Environment Magazine

To Feed Or to Perish in an Iceless World

Posted on the 01 February 2017 by Bradshaw @conservbytes
To feed or to perish in an iceless world

Emaciated female polar bear on drift ice in Hinlopen Strait (Svalbard, Norway), in July 2015 – courtesy of Kerstin Langenberger (www.arctic-dreams.com)

Evolution has designed polar bears to move, hunt and reproduce on a frozen and dynamic habitat that wanes and grows in thickness seasonally. But the modification of the annual cycle of Arctic ice due to global warming is triggering a trophic cascade, which already links polar bears to marine birds.

Popular and epicurean gastronomy claims that the best recipes should use seasonal veggies and fruits. Once upon a time, when there were no greenhouses, international trade routes, or as much frozen and canned food, our grandparents enjoyed what was available at the time. So in some years we had plenty of cherries, while during others we might have feasted on plums.

The polar bear (Ursus maritimus) is an iconic predator relying on seasonal food. The life history of their main prey, i.e., juvenile ringed seals (Pusa hispida), is finely tuned to ice dynamics in response to annual fluctuations of environmental temperatures. Those years in which winter ice coverage is wide, individual polar bears can consume some 50 seals, which provide them with plentiful energy reservoirs to survive the summer months. On the contrary, if winters are ice-poor, seals might not be at close reach and the white ursid might face famine over the summer  – and skinny bears are becoming a common (and sad) sight. As a result, recent observations postulate an obligate transition of the diet of this carnivore from marine mammals on ice to birds on land.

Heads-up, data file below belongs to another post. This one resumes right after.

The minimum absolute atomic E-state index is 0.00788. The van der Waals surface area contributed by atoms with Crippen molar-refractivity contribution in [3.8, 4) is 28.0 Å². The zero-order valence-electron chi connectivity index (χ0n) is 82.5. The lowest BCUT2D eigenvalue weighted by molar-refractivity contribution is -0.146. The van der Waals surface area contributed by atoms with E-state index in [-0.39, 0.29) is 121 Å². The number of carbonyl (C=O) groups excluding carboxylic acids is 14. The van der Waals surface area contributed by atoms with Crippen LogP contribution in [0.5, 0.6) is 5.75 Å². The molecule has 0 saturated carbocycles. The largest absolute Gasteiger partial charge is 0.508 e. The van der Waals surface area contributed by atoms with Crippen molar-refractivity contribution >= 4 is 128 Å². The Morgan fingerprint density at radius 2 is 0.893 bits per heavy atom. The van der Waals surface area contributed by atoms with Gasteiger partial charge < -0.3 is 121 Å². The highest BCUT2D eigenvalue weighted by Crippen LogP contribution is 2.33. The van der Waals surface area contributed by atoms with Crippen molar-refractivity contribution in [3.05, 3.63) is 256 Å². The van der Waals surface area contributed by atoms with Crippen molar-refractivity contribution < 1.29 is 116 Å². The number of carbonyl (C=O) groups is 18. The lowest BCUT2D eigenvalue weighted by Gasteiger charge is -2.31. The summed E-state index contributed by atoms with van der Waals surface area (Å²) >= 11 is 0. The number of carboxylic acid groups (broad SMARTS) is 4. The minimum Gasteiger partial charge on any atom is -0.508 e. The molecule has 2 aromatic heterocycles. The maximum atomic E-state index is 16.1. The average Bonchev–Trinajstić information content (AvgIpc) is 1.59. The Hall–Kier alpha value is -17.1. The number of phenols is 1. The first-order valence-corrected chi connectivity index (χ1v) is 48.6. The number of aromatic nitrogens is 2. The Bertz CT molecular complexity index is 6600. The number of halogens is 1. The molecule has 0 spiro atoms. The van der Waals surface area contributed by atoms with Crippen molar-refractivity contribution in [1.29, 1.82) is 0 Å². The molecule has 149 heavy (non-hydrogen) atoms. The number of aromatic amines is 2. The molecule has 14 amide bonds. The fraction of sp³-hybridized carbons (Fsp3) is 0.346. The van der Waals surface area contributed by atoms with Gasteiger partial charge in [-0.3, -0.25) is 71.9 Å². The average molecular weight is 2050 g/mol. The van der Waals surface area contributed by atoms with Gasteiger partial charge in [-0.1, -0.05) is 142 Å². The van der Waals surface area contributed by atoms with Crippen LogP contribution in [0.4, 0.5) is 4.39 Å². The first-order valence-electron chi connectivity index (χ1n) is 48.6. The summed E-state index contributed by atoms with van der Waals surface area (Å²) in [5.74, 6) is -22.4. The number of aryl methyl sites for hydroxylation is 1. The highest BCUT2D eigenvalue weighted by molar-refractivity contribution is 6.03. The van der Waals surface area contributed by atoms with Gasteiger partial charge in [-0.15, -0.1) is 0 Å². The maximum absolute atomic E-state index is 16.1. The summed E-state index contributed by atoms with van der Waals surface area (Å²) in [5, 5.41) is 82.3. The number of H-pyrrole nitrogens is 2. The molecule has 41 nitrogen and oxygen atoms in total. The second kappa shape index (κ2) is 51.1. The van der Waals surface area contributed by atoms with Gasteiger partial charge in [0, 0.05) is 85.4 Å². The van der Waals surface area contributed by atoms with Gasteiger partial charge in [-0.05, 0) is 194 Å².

To feed or to perish in an iceless world

Polar bears on Spitsbergen (Svalbard, Norway) hunting a ringed seal from a breathing hole at Billefjorden Fjord and lurking for Brünnich’s guillemots and their nests at Alkefjellet Cliff (courtesy of Roie Galitz and JoAnne Simerson, respectively). More than half of Svalvard Archipelago (~60,000 km2) is ice-blanketed in winter and hosts the Barents Sea polar bear subpopulation. Overall, the IUCN catalogues polar bears as ‘vulnerable’, with a current population of ~ 26,000 individuals in 19 subpopulations comprising mostly Canada, Greenland, the Russian Federation and Alaska-USA. Ice loss owing to climate change is the top threat to the species because of their reliance on an ephemeral habitat dependent on sea-surface and atmospheric temperatures. Across the circumpolar Arctic range, polar bears have increased predation on guillemots (Uria), geese (Anser, Branta, Chen), seagulls (Larus) and ducks (Somateria), posing a potential conservation problem for the bird species themselves (2).

To quantify polar-bear predation on Brünnich’s guillemots (Uria lomvia) and common eiders (Somateria mollissima), Samuel Iverson monitored some 33,000 nests on 230 islands (> 1,000 km of coastline altogether) in the region comprising the Bay and the Strait of Hudson in Canada (3). Since the 1980s, this area has experienced an annual reduction by 2 months of polar-bear habitat (ice layer withstanding up to 700 kg of bear!). Throughout, the onset of the annual thaw has arrived seven days earlier per decade, while the ice build-up has been delayed gradually between autumn and winter. Iverson and his team did transects on foot on each island and found that polar-bear visits at bird colonies has increased 7 fold in the last 40 years. In total, they observed 22 adults and 4 pups on 16 islands, and faeces, hair and fresh footprints on 47 additional islands.